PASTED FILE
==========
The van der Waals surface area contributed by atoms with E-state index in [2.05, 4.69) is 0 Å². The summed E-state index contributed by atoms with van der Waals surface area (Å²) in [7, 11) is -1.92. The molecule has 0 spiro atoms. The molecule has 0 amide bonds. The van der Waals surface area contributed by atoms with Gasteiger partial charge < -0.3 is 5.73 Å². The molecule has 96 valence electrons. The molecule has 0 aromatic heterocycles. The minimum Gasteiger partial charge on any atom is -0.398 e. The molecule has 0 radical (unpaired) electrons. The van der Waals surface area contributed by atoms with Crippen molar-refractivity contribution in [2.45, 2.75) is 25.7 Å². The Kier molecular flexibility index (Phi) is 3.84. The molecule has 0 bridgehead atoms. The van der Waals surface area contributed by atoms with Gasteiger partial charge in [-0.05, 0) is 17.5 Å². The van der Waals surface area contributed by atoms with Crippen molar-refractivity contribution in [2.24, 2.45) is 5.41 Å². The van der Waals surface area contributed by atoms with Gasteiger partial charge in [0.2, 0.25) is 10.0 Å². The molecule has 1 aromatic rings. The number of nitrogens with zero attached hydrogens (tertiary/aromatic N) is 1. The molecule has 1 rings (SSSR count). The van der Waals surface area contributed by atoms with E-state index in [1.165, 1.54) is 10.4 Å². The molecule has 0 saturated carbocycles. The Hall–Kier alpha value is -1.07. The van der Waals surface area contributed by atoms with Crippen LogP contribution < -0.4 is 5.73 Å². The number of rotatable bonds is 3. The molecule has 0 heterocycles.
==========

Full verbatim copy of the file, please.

The van der Waals surface area contributed by atoms with E-state index in [2.05, 4.69) is 0 Å². The summed E-state index contributed by atoms with van der Waals surface area (Å²) in [7, 11) is -1.92. The molecule has 0 spiro atoms. The molecule has 0 amide bonds. The van der Waals surface area contributed by atoms with Gasteiger partial charge < -0.3 is 5.73 Å². The molecule has 96 valence electrons. The molecule has 0 aromatic heterocycles. The minimum Gasteiger partial charge on any atom is -0.398 e. The molecule has 0 radical (unpaired) electrons. The van der Waals surface area contributed by atoms with Crippen molar-refractivity contribution in [2.45, 2.75) is 25.7 Å². The Kier molecular flexibility index (Phi) is 3.84. The molecule has 0 bridgehead atoms. The van der Waals surface area contributed by atoms with Gasteiger partial charge in [-0.05, 0) is 17.5 Å². The van der Waals surface area contributed by atoms with Crippen molar-refractivity contribution in [2.24, 2.45) is 5.41 Å². The van der Waals surface area contributed by atoms with Gasteiger partial charge in [0.2, 0.25) is 10.0 Å². The molecule has 1 aromatic rings. The number of nitrogens with zero attached hydrogens (tertiary/aromatic N) is 1. The molecule has 1 rings (SSSR count). The van der Waals surface area contributed by atoms with E-state index in [1.165, 1.54) is 10.4 Å². The molecule has 0 saturated carbocycles. The Hall–Kier alpha value is -1.07. The van der Waals surface area contributed by atoms with Crippen LogP contribution < -0.4 is 5.73 Å². The number of rotatable bonds is 3. The molecule has 0 heterocycles.